Here we are indeed talking about absolute protagonist of the work, the fearsome alien killer that everyone would like to play (but I mean, literally everyone, just look at the waiting times of the lobbies). Compared to the slow and methodical members of the Fireteam, the Yautja is able to quickly fly over the arena by jumping from one tree to another and making long leaps, use thermovision to find players and NPCs and become partially invisible to escape the eyes of prey . After all, this is exactly what makes an exciting predator and the naturalness with which it is possible to move along the map by running on ledges and trees only adds value to the experience of Predator: Hunting Grounds. All this until you get to the direct confrontation with the soldiers and you quickly realize the power difference. Making a killing takes several shots and above all a fair amount of time, during which even the least attentive of the enemies can notice our presence and unload on us a rain of bullets that deteriorates our life at an immense speed. The Predator's ranged weapon, the normally terrifying plasma cannon, also requires very precise aim to inflict strangely reduced impact wounds. Many times we find ourselves forced to stop an assault because we realize that we just have swapped two strokes of blades for 80/90% of our hit points. All of this lasts until, magically, we level up enough to unlock the extra weapons: at that point, killing everyone becomes a total walk with a few aftermath of fun abandoned along the way. This abrupt transition from "yesterday was zero" to "today is a warrior" suggests the obvious balance problems of the system, which make it very unattractive. Few games have the flavor of a real hunting trip, and even fewer give you the same sensations of the films from which the game is based.
The curse of the orange tick
I talked about the possibility of customizing soldiers and aliens in Predator: Hunting Grounds and, if you thought there could be a sign of hope here, just a single orange tick will make you change your mind. Accessories, weapons and cosmetics for the characters are unlocked mainly randomly through a loot box system, with the possibility of purchasing what we like through the credits we accumulate playing and unlocking new arsenal by going up a level. The collection of new gadgets is well balanced and does not require the expense of real money, but the personalization menu is truly complex and takes away all the fun of the operation. Instead of scrolling quickly from one category to another, you have to move forward and backward through various all-too-specific submenus, with the need to follow numerous steps only to change a single element of the set. In addition, unlocked novelties are highlighted by a small orange tick, which normally should have the same flavor as receiving a new toy. However, between bugs that prevent their disappearance and the obligation to change the active weapon only to delete the sign on the new cosmetic, which perhaps we are not even interested in, we end up hating the cursed and want his defeat more than the Predator's death is hoped for in a game. Combining this with the already mentioned importance that weapons can have in a game (especially for the killer side), it is easy to understand how this complex formula quickly turned into existential boredom.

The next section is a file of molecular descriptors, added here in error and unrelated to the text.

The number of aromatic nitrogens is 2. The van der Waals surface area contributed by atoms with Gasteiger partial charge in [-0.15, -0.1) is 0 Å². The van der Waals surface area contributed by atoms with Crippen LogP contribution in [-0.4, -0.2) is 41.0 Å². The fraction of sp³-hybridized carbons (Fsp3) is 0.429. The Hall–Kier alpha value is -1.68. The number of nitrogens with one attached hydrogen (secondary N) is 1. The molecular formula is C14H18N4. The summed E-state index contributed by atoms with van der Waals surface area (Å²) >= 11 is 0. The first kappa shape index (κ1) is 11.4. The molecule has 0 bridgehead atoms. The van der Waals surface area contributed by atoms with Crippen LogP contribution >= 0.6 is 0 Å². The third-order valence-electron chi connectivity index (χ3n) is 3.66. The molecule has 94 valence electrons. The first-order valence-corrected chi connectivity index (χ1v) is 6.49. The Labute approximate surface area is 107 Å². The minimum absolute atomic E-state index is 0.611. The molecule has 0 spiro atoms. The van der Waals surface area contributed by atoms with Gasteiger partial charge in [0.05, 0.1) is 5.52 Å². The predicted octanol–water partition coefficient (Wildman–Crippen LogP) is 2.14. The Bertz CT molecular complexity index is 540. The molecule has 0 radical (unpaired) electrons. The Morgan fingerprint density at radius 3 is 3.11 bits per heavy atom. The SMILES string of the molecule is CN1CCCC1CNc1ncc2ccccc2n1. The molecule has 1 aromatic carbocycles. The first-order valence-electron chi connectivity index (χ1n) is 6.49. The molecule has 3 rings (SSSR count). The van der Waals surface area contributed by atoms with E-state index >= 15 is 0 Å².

After all, a Predator is still a Predator
Still, the charm is there. Despite all the problems, jumping from tree to tree in search of their prey or constantly looking around to find the position of the invisible enemy has an attraction that sometimes peeps over the sea of problems and leads us to continue playing. Predator: Hunting Grounds is not a title lost forever and not even a total failure as many might think: the potential is there as well as the ideas, but they need aaccurate rebalancing operation and the elimination of most of the aforementioned defects to turn me into an at least amusing work. But above all, you need someone who teaches people the intrinsic and refined beauty of the daredevil soldiers of the Fireteam. Come on guys, we understand it, the Yautja are crazy and whatever, but it is not possible that it takes 25 minutes to find a lobby as a hunter as opposed to the 15-20 seconds of the human counterpart. It is also weaker.
Summing up, Predator: Hunting Grounds absolutely needed to meet very high expectations and, in trying to do so, he relentlessly fell too low. Almost every aspect of the game suffers from obvious flaws, nothing irreparably certain, but certainly very little justifiable by today's standards. However, there is an air of improvement and it seems that IllFonic is determined not to give up this work as already happened with Friday The 13th, but instead to fix it and make it as pleasant as possible. If you like asymmetric multiplayer and especially if you love the universe of Predator, keep an eye on the situation: perhaps it is not yet time to join the hunt, but in the future they may change the cards on the table.